The attention of the Wet Dream Film Festival prompted a review in The Times by John Russell Taylor, which had a prophetic line about looking forward to a time when such films would be screened at the National Film Theatre and appreciated for the works of art they were. Forty-five years later, when I was able to present Peter’s films in that cinema, he told me it was one of the happiest days of his life.

A commercial porn producer called Jack Deveau, based in New York, also recognised that Peter’s films had a value and released a programme entitled The Erotic Films of Peter de Rome along with a new film, the scandalous Underground (1972), filmed on the New York subway. Stills from these films were carried in a double page spread in Films & Filming and were reviewed in Andy Warhol’s Interview magazine.

Prometheus (1972)

Working for Jack Deveau’s Hand in Hand films Peter went on to direct his first full length film, Adam & Yves, shot in Paris in 1974 and featuring a variety of international locations. It is also notable for containing the last ever appearance of Greta Garbo on film. She was a neighbour who kept to a regular routine and he was able to film her, without her knowledge, from the roof of his apartment building on the Upper East Side.

His second feature The Destroying Angel is a darkly gothic tale of a troubled seminarian involving magic mushrooms, nightmares and a scene involving a dozen young black men, of which he was particularly proud. In 1984, the Gay Men’s Press published his autobiography The Erotic World of Peter de Rome, which brought him a certain amount of late-career fame in spite of the fact that he had stopped making films by this time.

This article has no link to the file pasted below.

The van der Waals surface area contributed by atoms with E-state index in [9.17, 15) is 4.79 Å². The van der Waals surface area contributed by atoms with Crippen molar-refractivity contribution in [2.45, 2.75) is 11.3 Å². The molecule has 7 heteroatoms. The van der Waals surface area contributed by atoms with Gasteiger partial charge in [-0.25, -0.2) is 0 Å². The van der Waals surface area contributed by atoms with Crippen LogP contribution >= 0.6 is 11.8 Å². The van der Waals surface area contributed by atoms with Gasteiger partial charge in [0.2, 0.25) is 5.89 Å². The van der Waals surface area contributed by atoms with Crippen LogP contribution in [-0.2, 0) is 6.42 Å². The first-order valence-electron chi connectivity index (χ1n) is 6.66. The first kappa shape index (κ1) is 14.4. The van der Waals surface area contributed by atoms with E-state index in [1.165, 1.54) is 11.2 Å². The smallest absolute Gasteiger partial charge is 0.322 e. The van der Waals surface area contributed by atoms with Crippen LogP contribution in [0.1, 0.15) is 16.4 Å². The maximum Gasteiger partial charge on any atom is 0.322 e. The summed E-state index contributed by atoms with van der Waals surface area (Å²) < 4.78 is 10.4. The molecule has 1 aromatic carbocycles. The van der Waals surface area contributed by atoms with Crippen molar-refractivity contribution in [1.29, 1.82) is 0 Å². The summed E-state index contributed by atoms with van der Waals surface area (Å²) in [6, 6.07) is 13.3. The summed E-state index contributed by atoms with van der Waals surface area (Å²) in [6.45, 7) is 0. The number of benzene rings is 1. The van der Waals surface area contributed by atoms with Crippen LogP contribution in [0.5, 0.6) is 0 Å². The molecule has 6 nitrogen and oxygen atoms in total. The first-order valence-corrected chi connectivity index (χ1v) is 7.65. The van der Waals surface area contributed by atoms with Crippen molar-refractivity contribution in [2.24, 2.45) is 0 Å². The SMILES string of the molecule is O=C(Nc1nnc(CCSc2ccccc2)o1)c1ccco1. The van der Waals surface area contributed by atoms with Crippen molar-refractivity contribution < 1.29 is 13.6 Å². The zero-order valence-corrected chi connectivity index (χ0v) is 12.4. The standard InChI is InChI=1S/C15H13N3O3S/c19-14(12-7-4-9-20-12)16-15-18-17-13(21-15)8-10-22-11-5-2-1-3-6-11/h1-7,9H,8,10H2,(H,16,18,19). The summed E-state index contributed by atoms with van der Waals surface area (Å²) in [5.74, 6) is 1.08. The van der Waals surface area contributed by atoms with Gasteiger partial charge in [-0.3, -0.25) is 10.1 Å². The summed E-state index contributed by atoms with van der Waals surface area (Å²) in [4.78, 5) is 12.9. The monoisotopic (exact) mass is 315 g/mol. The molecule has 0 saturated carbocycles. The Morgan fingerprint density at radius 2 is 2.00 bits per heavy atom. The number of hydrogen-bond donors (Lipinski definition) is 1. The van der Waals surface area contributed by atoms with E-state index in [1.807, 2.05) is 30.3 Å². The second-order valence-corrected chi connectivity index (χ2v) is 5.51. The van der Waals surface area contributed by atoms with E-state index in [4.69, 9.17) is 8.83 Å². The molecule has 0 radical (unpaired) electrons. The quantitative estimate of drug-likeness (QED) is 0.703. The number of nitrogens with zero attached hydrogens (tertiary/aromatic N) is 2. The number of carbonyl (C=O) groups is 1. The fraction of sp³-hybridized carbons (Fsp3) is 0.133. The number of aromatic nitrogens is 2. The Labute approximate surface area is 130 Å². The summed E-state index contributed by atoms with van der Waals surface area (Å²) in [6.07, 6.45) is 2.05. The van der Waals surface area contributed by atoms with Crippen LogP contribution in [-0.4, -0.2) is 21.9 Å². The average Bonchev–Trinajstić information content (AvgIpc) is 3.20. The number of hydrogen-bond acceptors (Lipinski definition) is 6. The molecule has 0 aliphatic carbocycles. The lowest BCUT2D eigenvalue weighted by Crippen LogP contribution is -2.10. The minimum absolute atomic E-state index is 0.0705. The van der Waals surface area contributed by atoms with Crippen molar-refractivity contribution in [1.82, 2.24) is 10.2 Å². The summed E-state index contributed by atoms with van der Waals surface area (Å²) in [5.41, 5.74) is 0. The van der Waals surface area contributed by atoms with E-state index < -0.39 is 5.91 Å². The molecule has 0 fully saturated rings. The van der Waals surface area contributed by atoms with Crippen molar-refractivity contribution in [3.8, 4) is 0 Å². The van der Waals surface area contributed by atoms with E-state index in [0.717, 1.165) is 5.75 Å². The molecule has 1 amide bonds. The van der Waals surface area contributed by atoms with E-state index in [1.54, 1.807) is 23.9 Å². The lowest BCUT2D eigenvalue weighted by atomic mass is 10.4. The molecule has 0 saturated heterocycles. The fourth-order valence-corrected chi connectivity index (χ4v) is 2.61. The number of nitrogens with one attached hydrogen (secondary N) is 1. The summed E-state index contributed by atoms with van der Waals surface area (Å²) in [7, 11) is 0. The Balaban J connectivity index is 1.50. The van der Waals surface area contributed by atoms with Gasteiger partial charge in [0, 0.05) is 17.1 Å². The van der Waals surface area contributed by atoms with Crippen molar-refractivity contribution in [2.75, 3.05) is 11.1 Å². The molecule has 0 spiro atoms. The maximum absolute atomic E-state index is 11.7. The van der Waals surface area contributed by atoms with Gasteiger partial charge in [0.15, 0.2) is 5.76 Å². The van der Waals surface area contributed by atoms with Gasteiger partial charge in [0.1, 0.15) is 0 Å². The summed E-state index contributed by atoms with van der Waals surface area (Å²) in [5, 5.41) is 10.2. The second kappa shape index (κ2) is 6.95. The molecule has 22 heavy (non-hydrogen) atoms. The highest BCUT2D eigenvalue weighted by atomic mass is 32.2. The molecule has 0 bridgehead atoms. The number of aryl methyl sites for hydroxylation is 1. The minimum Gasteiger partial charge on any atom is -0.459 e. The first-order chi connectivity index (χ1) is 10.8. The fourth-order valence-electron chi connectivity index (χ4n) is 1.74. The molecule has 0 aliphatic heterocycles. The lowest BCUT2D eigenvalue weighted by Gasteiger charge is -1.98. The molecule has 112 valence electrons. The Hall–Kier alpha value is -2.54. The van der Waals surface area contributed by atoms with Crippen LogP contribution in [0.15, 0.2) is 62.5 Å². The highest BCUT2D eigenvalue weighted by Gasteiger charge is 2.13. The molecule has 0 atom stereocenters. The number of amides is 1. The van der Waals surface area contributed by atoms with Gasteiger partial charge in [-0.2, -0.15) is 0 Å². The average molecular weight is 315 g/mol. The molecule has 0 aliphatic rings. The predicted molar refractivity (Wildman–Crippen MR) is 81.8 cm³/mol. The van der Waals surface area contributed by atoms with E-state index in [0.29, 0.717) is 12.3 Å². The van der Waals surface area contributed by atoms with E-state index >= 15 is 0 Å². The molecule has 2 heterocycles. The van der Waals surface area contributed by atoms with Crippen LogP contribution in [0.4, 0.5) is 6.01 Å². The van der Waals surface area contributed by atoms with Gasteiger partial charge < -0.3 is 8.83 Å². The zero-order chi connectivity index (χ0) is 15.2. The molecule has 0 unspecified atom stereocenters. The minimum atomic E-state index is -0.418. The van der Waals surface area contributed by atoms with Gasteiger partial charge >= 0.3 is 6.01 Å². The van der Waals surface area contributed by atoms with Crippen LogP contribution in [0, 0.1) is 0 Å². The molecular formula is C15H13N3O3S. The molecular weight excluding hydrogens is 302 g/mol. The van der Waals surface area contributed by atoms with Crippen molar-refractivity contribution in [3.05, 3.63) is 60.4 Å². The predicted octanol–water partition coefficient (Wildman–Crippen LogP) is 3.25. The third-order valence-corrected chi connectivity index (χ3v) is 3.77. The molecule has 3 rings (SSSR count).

Although Peter lived in Manhattan and eventually became an American citizen in 1997, he retained strong ties in Sandwich and he regularly returned to spend the summer months there.

In 2006, an article by Rupert Smith in Gay Times mentioned some of Peter’s films and, pleased to be recognised, Peter contacted the author. He was interested in securing his films and was put in touch with the British Film Institute. After some negotiations I was pleased to be authorised to visit Peter in New York while on other business and he very generously donated the bulk of his original 8mm films to the BFI National Archive.

Daydreams from a Crosstown Bus (1972)

Some of the films were screened during the London Lesbian and Gay Film Festival (LLGFF, since renamed [[embed type­link nid=14744 title=”BFI Flare: London LGBT Film Festival”]]) and Peter held an audience enthralled with his account of his life and his career when the BFI launched a DVD compilation of his work under the title The Erotic Films of Peter Rome. The disc included several films that had never previously been seen outside of his party film-shows, which Jack Deveau had rejected as not being explicit enough. The set earned its creator a Golden Phallus award from the Erotic Film Society for his lifetime contribution to erotic cinema.

In 2012, Peter de Rome returned to BFI Southbank during the LLGFF for the screening of a short documentary about his work, Fragments (2011), directed by Ethan Reid, and an evening in his honour sponsored by Little Joe magazine that featured an installation of many of his uncompleted short films.

A longer version of this documentary, Peter de Rome: Grandfather of Gay Porn, was presented at this year’s Sheffield Doc/Fest to notable acclaim, although due to illness he was unable to attend. The film captures the gentle wit of its subject, who was an elegant and quietly forceful person who was generous with his time and loved to talk about his films. His last interview was with Matthew Sweet for BBC Radio Three’s Free Thinking programme. He had been diagnosed with leukaemia in May 2014 and died at home on 21 June 2014.